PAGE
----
Finally, the FCC contends that a public servant has a "particular interest in not being associated unwarrantedly with the misconduct alleged." Dunkelberger, 906 F.2d at 781-82; Hunt, 972 F.2d at 288 (holding that government employees have a legitimate interest in protecting private information that could conceivably subject them to annoyance or harassment). This privacy interest is heightened when the allegations involve "sexual and professional misconduct [which] could cause the agent great personal and professional embarrassment." Id.
However, both Dunkelberger and Hunt focused on the law enforcement records exemption, Exemption 7(C). This court has noted that "[t]he protection available under each exemption is not co-extensive." Hunt, 972 F.2d at 288. Exemption 6 applies when disclosure "would constitute a clearly unwarranted invasion of personal privacy" while Exemption 7(C) prohibits disclosure whenever it "could reasonably be expected to constitute an unwarranted invasion of personal privacy." 5 U.S.C. Sec. 552(b)(6) & (b)(7)(C) (emphasis added).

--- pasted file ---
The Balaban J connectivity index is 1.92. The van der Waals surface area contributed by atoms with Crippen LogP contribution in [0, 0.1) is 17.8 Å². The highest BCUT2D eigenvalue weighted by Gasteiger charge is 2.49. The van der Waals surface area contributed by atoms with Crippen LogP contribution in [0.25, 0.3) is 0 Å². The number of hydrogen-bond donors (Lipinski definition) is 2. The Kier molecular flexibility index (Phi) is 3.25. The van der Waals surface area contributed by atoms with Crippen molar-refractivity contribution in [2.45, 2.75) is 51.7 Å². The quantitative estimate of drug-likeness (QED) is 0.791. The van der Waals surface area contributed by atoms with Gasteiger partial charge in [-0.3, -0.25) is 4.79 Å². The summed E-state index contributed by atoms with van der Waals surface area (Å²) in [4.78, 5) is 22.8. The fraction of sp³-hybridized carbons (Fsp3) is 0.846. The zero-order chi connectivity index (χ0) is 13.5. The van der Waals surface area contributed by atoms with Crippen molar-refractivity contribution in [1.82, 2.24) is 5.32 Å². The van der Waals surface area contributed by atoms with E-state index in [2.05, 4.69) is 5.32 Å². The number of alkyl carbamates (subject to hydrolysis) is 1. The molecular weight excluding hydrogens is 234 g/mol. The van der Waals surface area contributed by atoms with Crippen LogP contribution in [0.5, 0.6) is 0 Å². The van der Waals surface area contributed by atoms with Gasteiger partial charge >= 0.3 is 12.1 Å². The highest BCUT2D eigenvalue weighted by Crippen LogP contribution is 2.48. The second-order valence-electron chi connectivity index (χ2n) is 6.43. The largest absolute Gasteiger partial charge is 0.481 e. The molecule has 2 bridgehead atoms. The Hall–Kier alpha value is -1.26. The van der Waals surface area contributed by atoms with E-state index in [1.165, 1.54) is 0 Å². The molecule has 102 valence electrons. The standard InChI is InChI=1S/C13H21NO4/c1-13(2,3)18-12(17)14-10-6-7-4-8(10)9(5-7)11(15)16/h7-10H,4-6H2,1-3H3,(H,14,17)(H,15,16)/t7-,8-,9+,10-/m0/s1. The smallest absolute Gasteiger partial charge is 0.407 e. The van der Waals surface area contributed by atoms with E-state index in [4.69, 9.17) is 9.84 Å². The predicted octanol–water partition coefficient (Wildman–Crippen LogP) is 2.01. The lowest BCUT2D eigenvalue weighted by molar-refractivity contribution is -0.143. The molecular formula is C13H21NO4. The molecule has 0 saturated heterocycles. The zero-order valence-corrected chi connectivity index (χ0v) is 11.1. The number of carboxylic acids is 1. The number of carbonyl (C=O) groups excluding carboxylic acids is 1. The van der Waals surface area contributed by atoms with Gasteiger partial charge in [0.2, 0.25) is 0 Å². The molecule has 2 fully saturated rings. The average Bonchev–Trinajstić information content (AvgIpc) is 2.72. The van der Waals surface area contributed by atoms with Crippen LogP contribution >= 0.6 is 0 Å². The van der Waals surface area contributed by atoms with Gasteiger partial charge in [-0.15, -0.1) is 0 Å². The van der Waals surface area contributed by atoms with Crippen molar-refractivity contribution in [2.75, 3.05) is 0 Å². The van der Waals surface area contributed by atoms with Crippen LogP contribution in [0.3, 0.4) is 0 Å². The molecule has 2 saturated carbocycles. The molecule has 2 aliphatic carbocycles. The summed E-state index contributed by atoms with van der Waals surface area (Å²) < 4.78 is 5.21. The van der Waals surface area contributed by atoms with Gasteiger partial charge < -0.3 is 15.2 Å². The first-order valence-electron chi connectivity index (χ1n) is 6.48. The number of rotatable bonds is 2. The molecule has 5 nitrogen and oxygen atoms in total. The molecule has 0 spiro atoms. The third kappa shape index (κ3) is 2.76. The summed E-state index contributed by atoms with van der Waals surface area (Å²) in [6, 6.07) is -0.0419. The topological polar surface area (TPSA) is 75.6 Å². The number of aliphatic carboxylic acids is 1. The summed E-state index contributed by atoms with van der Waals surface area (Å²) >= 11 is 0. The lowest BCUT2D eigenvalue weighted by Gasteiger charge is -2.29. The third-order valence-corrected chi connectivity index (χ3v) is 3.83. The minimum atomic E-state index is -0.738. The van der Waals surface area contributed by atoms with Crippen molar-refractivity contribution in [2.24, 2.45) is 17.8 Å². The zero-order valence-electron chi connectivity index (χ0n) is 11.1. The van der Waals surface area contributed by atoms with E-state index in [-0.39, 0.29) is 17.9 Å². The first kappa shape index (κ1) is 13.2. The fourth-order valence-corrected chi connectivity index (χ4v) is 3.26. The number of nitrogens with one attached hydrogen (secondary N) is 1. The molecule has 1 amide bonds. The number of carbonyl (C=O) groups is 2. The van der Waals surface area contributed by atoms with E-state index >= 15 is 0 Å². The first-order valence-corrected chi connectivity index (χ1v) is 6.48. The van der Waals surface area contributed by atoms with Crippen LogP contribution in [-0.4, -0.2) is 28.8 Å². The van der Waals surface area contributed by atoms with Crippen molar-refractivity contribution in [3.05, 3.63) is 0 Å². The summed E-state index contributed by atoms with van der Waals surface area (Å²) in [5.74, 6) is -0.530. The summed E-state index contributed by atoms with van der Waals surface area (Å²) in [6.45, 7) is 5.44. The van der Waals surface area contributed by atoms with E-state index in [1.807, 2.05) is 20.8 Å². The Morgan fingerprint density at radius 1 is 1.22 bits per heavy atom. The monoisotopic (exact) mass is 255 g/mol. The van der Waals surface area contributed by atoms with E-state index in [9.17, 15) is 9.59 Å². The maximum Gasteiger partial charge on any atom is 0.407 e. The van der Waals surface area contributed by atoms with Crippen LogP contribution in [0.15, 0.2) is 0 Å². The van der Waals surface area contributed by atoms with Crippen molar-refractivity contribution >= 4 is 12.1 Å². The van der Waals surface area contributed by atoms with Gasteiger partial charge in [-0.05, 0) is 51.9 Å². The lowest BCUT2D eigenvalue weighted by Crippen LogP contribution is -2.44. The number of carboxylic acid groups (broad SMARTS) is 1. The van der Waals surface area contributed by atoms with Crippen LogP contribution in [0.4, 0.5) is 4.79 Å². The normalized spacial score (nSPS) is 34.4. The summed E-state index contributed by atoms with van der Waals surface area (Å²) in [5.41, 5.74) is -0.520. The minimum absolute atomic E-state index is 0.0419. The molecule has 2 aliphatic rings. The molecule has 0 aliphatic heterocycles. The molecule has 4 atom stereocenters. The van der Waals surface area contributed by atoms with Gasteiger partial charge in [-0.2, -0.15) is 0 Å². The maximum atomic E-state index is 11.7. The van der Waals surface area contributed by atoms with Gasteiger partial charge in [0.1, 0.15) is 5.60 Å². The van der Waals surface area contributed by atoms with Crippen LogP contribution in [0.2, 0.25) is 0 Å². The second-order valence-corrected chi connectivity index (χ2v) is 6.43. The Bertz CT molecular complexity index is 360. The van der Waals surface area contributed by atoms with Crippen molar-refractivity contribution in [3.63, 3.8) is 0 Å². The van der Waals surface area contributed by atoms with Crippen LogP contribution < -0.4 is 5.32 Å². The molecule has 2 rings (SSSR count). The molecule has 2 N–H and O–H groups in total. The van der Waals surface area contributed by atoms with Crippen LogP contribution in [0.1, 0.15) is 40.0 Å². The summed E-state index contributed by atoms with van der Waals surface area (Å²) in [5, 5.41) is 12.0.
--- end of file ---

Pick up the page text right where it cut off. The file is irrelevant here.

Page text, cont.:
In this case, although the assistant in question may have some privacy interests in not being connected to the misconduct Dobronski alleges, we find that disclosure does not constitute a "clearly unwarranted invasion of personal privacy," given the public interest in knowing whether sick leave was being abused to allow for inappropriate paid vacations.4
Finally, we must consider whether there were alternative means of obtaining the information sought. The FCC contends that Dobronski's stated goal of uncovering abuse of sick leave would be better served by obtaining information about the "FCC's internal investigation process." It argues that Dobronski can "presumably find out much, through proper FOIA requests, about how often the FCC investigates alleged abuses of leave policy, how it conducts such investigations, and what actions it takes."